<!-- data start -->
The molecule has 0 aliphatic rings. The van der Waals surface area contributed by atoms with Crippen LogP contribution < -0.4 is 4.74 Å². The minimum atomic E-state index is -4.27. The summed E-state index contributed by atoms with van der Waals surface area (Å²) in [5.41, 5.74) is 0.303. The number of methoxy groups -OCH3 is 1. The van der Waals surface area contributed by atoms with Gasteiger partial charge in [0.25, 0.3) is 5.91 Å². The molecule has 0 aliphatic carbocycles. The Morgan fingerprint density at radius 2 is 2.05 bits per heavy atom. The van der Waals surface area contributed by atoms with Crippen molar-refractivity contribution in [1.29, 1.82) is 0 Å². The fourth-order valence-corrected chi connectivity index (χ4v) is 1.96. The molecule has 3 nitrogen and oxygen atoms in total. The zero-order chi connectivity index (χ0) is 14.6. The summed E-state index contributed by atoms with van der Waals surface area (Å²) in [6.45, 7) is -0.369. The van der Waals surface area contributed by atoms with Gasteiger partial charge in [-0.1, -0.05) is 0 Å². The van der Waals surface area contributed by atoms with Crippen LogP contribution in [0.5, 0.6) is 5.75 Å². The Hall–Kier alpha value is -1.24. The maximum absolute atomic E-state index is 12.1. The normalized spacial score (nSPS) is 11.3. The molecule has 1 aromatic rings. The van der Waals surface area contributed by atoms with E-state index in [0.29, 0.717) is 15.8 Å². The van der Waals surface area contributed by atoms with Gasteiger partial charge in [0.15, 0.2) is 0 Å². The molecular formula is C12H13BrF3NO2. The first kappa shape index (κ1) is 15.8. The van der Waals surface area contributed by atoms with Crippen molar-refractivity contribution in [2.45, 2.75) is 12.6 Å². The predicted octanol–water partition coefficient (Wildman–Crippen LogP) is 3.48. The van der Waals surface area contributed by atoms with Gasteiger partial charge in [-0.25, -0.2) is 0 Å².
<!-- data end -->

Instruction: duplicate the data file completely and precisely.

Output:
The molecule has 0 aliphatic rings. The van der Waals surface area contributed by atoms with Crippen LogP contribution < -0.4 is 4.74 Å². The minimum atomic E-state index is -4.27. The summed E-state index contributed by atoms with van der Waals surface area (Å²) in [5.41, 5.74) is 0.303. The number of methoxy groups -OCH3 is 1. The van der Waals surface area contributed by atoms with Gasteiger partial charge in [0.25, 0.3) is 5.91 Å². The molecule has 0 aliphatic carbocycles. The Morgan fingerprint density at radius 2 is 2.05 bits per heavy atom. The van der Waals surface area contributed by atoms with Crippen molar-refractivity contribution in [1.29, 1.82) is 0 Å². The fourth-order valence-corrected chi connectivity index (χ4v) is 1.96. The molecule has 3 nitrogen and oxygen atoms in total. The zero-order chi connectivity index (χ0) is 14.6. The summed E-state index contributed by atoms with van der Waals surface area (Å²) in [6.45, 7) is -0.369. The van der Waals surface area contributed by atoms with Gasteiger partial charge in [-0.1, -0.05) is 0 Å². The van der Waals surface area contributed by atoms with Crippen LogP contribution in [0.5, 0.6) is 5.75 Å². The Hall–Kier alpha value is -1.24. The maximum absolute atomic E-state index is 12.1. The normalized spacial score (nSPS) is 11.3. The molecule has 1 aromatic rings. The van der Waals surface area contributed by atoms with E-state index in [0.29, 0.717) is 15.8 Å². The van der Waals surface area contributed by atoms with Gasteiger partial charge in [0.15, 0.2) is 0 Å². The molecular formula is C12H13BrF3NO2. The first kappa shape index (κ1) is 15.8. The van der Waals surface area contributed by atoms with Crippen molar-refractivity contribution in [2.45, 2.75) is 12.6 Å². The predicted octanol–water partition coefficient (Wildman–Crippen LogP) is 3.48. The van der Waals surface area contributed by atoms with Gasteiger partial charge in [-0.25, -0.2) is 0 Å².